Anime Review: Devilman Crybaby

Anime Review: Devilman Crybaby

War, pollution, crime, climate change, general immorality–it sure seems like the world is going to Hell these days.  According to Ryo Asuka, a teen genius professor, it might be because an increasing number of humans are becoming possessed by demons.  He’s come up with a plan, though.  Ryo theorizes that by allowing oneself to be voluntarily possessed, a human of sufficient will can retain their human mind while gaining demonic powers.  And he has just the candidate in mind, his best friend, the wimpy but truly good-hearted Akira Fudo.

Devilman Crybaby

The plan involves infiltrating a “Sabbat”, a wild party where people engage in mind altering drugs, illicit sex and blasphemous dancing.  With a violent push by Ryo, the balance is tipped and demons begin possessing the partiers.  Akira is able to merge with the particularly powerful demon Amon, but retain his humanity.  He distinguishes himself from those fully taken over as not a demon, but a “Devilman.”  Now Ryo and his foster family the Makimuras (particularly his lovely foster sister Miki) become the target of demons bent on returning Amon to the fold or killing him.

This new Netflix animated series is based on the 1972 manga Devilman by Go Nagai.   Unlike the 1970s anime adaptation, which was considerably toned down for television (but still gave small children screaming nightmares), this horror show mostly follows the plot progression of the manga, including its legendarily apocalyptic ending.  It also takes advantage of not being for broadcast to go for a Mature Viewers audience, with nudity, sex, rape, gore aplenty, cruelty to animals and general nastiness.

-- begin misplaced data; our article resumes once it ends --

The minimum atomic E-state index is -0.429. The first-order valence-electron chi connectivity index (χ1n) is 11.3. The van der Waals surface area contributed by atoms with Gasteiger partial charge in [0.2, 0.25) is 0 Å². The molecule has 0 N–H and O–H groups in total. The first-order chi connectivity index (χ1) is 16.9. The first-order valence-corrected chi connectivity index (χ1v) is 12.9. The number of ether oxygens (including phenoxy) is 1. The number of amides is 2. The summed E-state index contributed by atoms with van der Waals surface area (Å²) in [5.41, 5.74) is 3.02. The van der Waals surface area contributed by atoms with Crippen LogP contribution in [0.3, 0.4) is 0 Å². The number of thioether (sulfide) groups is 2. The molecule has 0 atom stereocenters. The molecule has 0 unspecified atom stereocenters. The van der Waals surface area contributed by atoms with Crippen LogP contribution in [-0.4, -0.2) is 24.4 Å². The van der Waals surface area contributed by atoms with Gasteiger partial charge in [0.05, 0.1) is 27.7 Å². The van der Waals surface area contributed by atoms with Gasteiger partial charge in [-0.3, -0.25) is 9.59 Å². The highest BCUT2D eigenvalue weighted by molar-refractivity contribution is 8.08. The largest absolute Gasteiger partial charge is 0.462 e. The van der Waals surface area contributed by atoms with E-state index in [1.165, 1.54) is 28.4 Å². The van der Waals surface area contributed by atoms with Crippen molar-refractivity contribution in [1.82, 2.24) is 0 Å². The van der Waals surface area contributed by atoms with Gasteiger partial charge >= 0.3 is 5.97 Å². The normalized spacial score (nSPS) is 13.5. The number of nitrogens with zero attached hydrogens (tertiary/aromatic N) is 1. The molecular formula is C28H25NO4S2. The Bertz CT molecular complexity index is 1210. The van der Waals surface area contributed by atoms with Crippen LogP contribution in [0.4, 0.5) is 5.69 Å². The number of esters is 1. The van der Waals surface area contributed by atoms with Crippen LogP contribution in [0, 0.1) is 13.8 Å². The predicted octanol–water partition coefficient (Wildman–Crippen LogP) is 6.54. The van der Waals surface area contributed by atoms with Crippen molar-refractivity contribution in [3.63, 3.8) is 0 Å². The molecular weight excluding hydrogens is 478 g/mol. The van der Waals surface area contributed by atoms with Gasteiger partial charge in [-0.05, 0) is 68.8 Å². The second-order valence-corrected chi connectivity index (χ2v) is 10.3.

It also does a good job of updating the setting for the current day.  A gang of delinquents in the Seventies style is replaced by rapper fans (at least one of whom is a skilled rapper himself), and social media plays a large part in certain events.  A weird touch is that some version of the Seventies cartoon exists in the backstory, causing people to dismiss reports of Devilman as other people watching too much anime.

The title refers to another change–in this version, Akira is empathetic to the point that he can sense other people’s sorrow, and cries in sympathy with them, even retaining this trait in his Devilman identity.  This makes it clearer that despite some personality changes, he’s still the same person.

Go Nagai intended the manga as a metaphor for how war destroys everything and twists human hearts.  And indeed, in many cases, the humans live down to the worst demons.  But there are exceptions, and even some characters who are initially unsympathetic show redeeming moments.

The art style and animation work very well for the type of story that’s being told, and there’s some stirring music.

Highly recommended for adults with strong stomachs and an interest in horror.

And here’s the trailer!  https://www.youtube.com/watch?v=ww06yGPM7Kc

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